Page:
BACKGROUND: High-dose intravenous vitamin C directly scavenges and decreases the production of harmful reactive oxygen species (ROS) generated during ischemia/reperfusion after a cardiac arrest. The aim of this study is to investigate whether short-term treatment with a supplementary or very high-dose intravenous vitamin C reduces organ failure in post-cardiac arrest patients.
METHODS: This is a double-blind, multi-center, randomized placebo-controlled trial conducted in 7 intensive care units (ICUs) in The Netherlands. A total of 270 patients with cardiac arrest and return of spontaneous circulation will be randomly assigned to three groups of 90 patients (1:1:1 ratio, stratified by site and age). Patients will intravenously receive a placebo, a supplementation dose of 3 g of vitamin C or a pharmacological dose of 10 g of vitamin C per day for 96 h. The primary endpoint is organ failure at 96 h as measured by the Resuscitation-Sequential Organ Failure Assessment (R-SOFA) score at 96 h minus the baseline score (delta R-SOFA). Secondary endpoints are a neurological outcome, mortality, length of ICU and hospital stay, myocardial injury, vasopressor support, lung injury score, ventilator-free days, renal function, ICU-acquired weakness, delirium, oxidative stress parameters, and plasma vitamin C concentrations.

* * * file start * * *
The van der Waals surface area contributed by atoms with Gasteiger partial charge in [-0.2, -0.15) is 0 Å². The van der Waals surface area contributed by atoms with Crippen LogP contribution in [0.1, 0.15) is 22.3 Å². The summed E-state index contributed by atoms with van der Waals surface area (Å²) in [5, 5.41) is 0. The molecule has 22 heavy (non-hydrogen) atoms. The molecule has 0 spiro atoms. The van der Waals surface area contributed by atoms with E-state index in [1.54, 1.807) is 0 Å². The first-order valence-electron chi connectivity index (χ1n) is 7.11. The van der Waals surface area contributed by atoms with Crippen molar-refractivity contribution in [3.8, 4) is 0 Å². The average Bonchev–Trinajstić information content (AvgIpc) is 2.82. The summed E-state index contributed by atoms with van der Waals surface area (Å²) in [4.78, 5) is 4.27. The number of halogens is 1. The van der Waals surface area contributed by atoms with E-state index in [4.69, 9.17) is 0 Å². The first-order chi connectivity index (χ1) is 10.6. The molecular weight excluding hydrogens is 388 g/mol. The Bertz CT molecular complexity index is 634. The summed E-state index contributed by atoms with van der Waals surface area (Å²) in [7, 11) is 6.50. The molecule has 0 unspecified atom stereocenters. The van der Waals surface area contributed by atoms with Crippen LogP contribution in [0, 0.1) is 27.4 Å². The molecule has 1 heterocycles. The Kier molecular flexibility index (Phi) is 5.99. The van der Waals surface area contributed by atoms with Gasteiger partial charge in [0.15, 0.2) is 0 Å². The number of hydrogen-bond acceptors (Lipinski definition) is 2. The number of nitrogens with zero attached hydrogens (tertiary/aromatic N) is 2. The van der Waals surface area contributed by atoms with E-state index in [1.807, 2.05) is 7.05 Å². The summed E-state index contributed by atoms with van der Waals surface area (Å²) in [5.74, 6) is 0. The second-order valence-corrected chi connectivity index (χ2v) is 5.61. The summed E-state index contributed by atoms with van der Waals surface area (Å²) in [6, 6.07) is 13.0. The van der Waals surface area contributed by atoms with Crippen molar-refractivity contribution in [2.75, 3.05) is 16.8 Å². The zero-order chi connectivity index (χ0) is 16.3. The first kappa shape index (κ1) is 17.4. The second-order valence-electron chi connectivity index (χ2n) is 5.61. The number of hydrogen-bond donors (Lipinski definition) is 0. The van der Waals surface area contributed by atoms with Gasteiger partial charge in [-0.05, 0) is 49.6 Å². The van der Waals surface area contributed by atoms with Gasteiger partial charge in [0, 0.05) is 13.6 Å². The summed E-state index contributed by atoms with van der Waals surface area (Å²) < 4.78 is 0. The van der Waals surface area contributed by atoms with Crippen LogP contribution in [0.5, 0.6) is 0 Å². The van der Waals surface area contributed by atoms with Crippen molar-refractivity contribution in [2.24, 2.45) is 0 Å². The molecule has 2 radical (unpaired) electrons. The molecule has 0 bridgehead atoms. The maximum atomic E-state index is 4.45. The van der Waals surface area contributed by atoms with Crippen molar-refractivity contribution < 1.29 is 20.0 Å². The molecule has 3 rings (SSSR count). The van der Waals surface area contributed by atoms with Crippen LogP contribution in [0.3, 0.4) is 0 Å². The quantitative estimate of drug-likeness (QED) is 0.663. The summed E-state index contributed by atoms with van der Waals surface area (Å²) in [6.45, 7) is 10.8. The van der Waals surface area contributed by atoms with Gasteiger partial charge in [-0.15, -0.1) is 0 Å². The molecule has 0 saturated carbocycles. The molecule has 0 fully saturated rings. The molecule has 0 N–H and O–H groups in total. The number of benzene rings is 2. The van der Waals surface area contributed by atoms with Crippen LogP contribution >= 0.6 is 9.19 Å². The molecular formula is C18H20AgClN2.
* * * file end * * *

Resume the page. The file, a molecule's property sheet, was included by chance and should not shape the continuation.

DISCUSSION: Vitamin C supplementation is safe and preclinical studies have shown beneficial effects of high-dose IV vitamin C in cardiac arrest models. This is the first RCT to assess the clinical effect of intravenous vitamin C on organ dysfunction in critically ill patients after cardiac arrest.
TRIAL REGISTRATION: ClinicalTrials.gov NCT03509662. Registered on April 26, 2018. https://clinicaltrials.gov/ct2/show/NCT03509662 European Clinical Trials Database (EudraCT): 2017-004318-25. Registered on June 8, 2018. https://www.clinicaltrialsregister.eu/ctr-search/trial/2017-004318-25/NL.